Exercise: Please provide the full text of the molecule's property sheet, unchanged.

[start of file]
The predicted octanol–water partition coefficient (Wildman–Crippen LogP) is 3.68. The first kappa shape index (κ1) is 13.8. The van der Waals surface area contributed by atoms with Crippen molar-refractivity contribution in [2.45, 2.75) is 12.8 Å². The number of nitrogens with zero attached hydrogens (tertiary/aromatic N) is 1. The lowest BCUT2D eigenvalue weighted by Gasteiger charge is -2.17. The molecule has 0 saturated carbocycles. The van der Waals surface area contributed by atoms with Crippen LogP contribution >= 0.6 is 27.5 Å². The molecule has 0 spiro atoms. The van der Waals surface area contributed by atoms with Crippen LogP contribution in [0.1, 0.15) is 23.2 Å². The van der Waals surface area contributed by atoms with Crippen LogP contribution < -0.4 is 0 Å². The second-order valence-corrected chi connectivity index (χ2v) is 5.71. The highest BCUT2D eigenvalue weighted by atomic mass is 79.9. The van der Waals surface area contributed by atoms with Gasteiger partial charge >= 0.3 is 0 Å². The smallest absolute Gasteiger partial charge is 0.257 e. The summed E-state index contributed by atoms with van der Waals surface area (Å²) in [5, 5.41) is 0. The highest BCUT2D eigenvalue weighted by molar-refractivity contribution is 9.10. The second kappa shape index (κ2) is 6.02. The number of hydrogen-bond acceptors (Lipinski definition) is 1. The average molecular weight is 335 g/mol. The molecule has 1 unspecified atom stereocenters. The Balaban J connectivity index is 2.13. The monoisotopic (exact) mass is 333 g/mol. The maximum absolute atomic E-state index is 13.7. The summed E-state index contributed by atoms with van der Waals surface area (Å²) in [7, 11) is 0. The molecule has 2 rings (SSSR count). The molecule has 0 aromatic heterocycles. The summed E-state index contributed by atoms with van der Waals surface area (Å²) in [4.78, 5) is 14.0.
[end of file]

The predicted octanol–water partition coefficient (Wildman–Crippen LogP) is 3.68. The first kappa shape index (κ1) is 13.8. The van der Waals surface area contributed by atoms with Crippen molar-refractivity contribution in [2.45, 2.75) is 12.8 Å². The number of nitrogens with zero attached hydrogens (tertiary/aromatic N) is 1. The lowest BCUT2D eigenvalue weighted by Gasteiger charge is -2.17. The molecule has 0 saturated carbocycles. The van der Waals surface area contributed by atoms with Crippen LogP contribution >= 0.6 is 27.5 Å². The molecule has 0 spiro atoms. The van der Waals surface area contributed by atoms with Crippen LogP contribution in [0.1, 0.15) is 23.2 Å². The van der Waals surface area contributed by atoms with Crippen LogP contribution < -0.4 is 0 Å². The second-order valence-corrected chi connectivity index (χ2v) is 5.71. The highest BCUT2D eigenvalue weighted by atomic mass is 79.9. The van der Waals surface area contributed by atoms with Gasteiger partial charge >= 0.3 is 0 Å². The smallest absolute Gasteiger partial charge is 0.257 e. The summed E-state index contributed by atoms with van der Waals surface area (Å²) in [5, 5.41) is 0. The highest BCUT2D eigenvalue weighted by molar-refractivity contribution is 9.10. The second kappa shape index (κ2) is 6.02. The number of hydrogen-bond acceptors (Lipinski definition) is 1. The average molecular weight is 335 g/mol. The molecule has 1 unspecified atom stereocenters. The Balaban J connectivity index is 2.13. The monoisotopic (exact) mass is 333 g/mol. The maximum absolute atomic E-state index is 13.7. The summed E-state index contributed by atoms with van der Waals surface area (Å²) in [7, 11) is 0. The molecule has 2 rings (SSSR count). The molecule has 0 aromatic heterocycles. The summed E-state index contributed by atoms with van der Waals surface area (Å²) in [4.78, 5) is 14.0.